Beauty History Lesson: The Art of Victorian Hair Jewelry 


Would you ever wear jewelry made from human hair? Something that may seem creepy really isn’t at all, especially considering the fact that wearing other people’s hair on our heads is a pretty normal thing (in the form of natural hair weaves, extensions, and wigs).

But in the 1800s, so-called “hair jewelry” was big—that is, decadent necklaces, bracelets, earrings, and pendants fashioned partially, if not entirely out of, human hair. And not just any human hair. Usually, these accessories were made with the locks of a loved one, dead or alive.

Hair jewelry got really popular in the mid-1800s, but the craft dates back to Shakespearean times and probably even earlier than that—there are Egyptian tomb paintings that appear to depict scenes in which pharaohs and queens exchange balls of hair as tokens of love. Often, people created these accessories as a way to mourn the loss of a friend, family member, or lover: like ashes, strands of hair were kept as a symbol of remembrance, and assembled into intricate jewelry pieces. It’s written that Queen Victoria wore a piece of jewelry made with her husband Prince Albert’s hair, every day after his death. Because of the Queen’s influence, mourning jewelry stayed in fashion until the end of the 19th century. Call it grieving in decadence.

Of course, mourning was only part of the draw to the delicate craft. Many Victorian era fans of hair jewelry would craft keepsakes from the hair of their lovers or children, and some used their own hair to make pieces to be given away as gifts.

There were two methods for working with the precious strands. “Palette worked” jewelry involved laying small, curled locks flat and gluing them to a base—the designs were then set in a small gold or silver frame behind crystal or glass. The hairs were often decoratively layered and shaped to look like feathers, flowers, or even landscapes. Most palette work was done on a small scale (say, somewhere between a quarter-inch to two inches in diameter). The pieces weren’t always so elaborate; sometimes they were made of a simple braid or coil woven from the lock of hair.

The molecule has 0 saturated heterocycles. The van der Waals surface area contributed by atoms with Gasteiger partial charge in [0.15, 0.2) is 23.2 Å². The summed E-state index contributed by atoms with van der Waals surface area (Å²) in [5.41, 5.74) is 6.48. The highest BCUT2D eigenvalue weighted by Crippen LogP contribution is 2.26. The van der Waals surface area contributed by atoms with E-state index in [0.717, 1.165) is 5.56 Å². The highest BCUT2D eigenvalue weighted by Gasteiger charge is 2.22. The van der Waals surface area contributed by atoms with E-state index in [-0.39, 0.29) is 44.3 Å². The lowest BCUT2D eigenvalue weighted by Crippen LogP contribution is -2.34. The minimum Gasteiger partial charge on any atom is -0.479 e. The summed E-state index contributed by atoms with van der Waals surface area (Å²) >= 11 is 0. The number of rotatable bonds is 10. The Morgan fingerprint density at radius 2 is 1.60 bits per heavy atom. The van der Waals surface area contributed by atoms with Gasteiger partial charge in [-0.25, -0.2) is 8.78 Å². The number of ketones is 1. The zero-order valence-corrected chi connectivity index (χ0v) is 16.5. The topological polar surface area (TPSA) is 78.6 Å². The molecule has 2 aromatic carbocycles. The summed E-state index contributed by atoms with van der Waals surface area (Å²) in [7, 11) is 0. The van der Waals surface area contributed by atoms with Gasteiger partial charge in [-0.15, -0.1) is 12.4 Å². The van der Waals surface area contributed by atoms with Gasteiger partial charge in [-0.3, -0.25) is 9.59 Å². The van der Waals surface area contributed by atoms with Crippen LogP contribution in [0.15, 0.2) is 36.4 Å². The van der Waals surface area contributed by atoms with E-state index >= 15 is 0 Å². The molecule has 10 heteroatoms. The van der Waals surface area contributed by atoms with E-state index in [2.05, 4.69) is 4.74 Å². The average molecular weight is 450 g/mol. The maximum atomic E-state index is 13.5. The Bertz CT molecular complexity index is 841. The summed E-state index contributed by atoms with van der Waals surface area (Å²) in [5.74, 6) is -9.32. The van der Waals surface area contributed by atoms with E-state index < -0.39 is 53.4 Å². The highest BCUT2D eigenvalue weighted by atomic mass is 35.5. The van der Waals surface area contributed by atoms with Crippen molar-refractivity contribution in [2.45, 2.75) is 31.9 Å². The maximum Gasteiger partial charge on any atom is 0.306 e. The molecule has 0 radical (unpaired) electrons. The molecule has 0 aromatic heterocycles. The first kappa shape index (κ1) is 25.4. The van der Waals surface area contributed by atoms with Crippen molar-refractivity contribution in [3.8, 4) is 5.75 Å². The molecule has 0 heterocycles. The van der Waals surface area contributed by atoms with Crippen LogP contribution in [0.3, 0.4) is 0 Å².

The “table worked” method was more detailed, and appears to have roots in Scandinavia. It involved weaving hair like lace using a special table and technique similar to bobbin weaving. The woven net-like hair would then be used as cording for a bracelet or stiffened and formed into delicate beading for earrings or a necklace. The craftsmanship on table worked pieces is mindblowing.

It’s also common to find hair jewelry that incorporates hair from two or more people. Often these locks were plucked from members of the same family, and worn by a mother or grandmother as a token of love. An early (and much more complex) version of the family photo wallet, perhaps?

Hair jewelry as a pastime became really popular by 1850—with both men and women creating pieces themselves. But still, it wasn’t cheap, or even free. Setting and finishing a piece still required a pricey trip to a jeweler or goldsmith. For this reason, hair jewelry was generally only worn by the wealthy.

As the popularity of hair jewelry grew through the 19th century, people began to steer away from the practice of using the hair of friends and family, and opted for anonymous hair bought from tradesmen. Peasants would sell or trade their hair to dealers, who would then resell to enthusiasts looking to fashion it into decorative accessories.

Today, you can find hair jewelry and accessories in museum collections such as the Bangsbo Museum in Denmark, online at the Minnesota Historical, and often at antique sales. What’s really incredible about human hair is how resilient it is to aging: strands trimmed from our heads can last thousands of years without disintegrating, making it what is perhaps one of the most durable crafting materials on earth. Think about it: our own hair is capable of outliving us ten times over!  

Beautiful hair. Beautiful hair jewelry. Leave it to history to help us expand our ideas of showcasing our lustrous locks!

All photos courtesy of the Minnesota Historical Society ©.